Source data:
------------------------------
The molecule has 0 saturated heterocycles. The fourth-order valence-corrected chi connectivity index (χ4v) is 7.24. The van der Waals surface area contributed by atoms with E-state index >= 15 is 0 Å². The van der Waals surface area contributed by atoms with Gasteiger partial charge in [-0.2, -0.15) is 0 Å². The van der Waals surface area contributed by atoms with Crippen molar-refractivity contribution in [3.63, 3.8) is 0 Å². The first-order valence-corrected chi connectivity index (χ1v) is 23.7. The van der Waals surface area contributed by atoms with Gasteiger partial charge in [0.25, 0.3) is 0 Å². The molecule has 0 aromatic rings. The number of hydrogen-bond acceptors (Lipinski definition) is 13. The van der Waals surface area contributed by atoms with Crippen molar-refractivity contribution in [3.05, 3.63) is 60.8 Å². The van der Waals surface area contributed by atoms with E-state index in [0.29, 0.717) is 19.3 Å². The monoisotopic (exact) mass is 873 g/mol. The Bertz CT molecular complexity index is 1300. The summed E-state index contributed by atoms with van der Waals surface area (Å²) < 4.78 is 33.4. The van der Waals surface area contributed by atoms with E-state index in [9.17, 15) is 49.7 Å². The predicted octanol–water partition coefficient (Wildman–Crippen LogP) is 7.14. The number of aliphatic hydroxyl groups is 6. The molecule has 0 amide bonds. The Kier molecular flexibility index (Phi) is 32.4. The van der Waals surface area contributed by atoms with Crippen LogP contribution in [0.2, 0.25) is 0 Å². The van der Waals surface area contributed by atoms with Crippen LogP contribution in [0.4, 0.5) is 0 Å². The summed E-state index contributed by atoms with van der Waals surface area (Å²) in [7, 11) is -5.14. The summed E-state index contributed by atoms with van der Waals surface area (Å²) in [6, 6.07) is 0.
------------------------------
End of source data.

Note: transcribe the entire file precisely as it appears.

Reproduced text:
The molecule has 0 saturated heterocycles. The fourth-order valence-corrected chi connectivity index (χ4v) is 7.24. The van der Waals surface area contributed by atoms with E-state index >= 15 is 0 Å². The van der Waals surface area contributed by atoms with Gasteiger partial charge in [-0.2, -0.15) is 0 Å². The van der Waals surface area contributed by atoms with Crippen molar-refractivity contribution in [3.63, 3.8) is 0 Å². The first-order valence-corrected chi connectivity index (χ1v) is 23.7. The van der Waals surface area contributed by atoms with Gasteiger partial charge in [0.25, 0.3) is 0 Å². The molecule has 0 aromatic rings. The number of hydrogen-bond acceptors (Lipinski definition) is 13. The van der Waals surface area contributed by atoms with Crippen molar-refractivity contribution in [3.05, 3.63) is 60.8 Å². The van der Waals surface area contributed by atoms with E-state index in [0.29, 0.717) is 19.3 Å². The monoisotopic (exact) mass is 873 g/mol. The Bertz CT molecular complexity index is 1300. The summed E-state index contributed by atoms with van der Waals surface area (Å²) < 4.78 is 33.4. The van der Waals surface area contributed by atoms with E-state index in [9.17, 15) is 49.7 Å². The predicted octanol–water partition coefficient (Wildman–Crippen LogP) is 7.14. The number of aliphatic hydroxyl groups is 6. The molecule has 0 amide bonds. The Kier molecular flexibility index (Phi) is 32.4. The van der Waals surface area contributed by atoms with Crippen LogP contribution in [0.2, 0.25) is 0 Å². The van der Waals surface area contributed by atoms with Crippen LogP contribution in [0.4, 0.5) is 0 Å². The summed E-state index contributed by atoms with van der Waals surface area (Å²) in [7, 11) is -5.14. The summed E-state index contributed by atoms with van der Waals surface area (Å²) in [6, 6.07) is 0.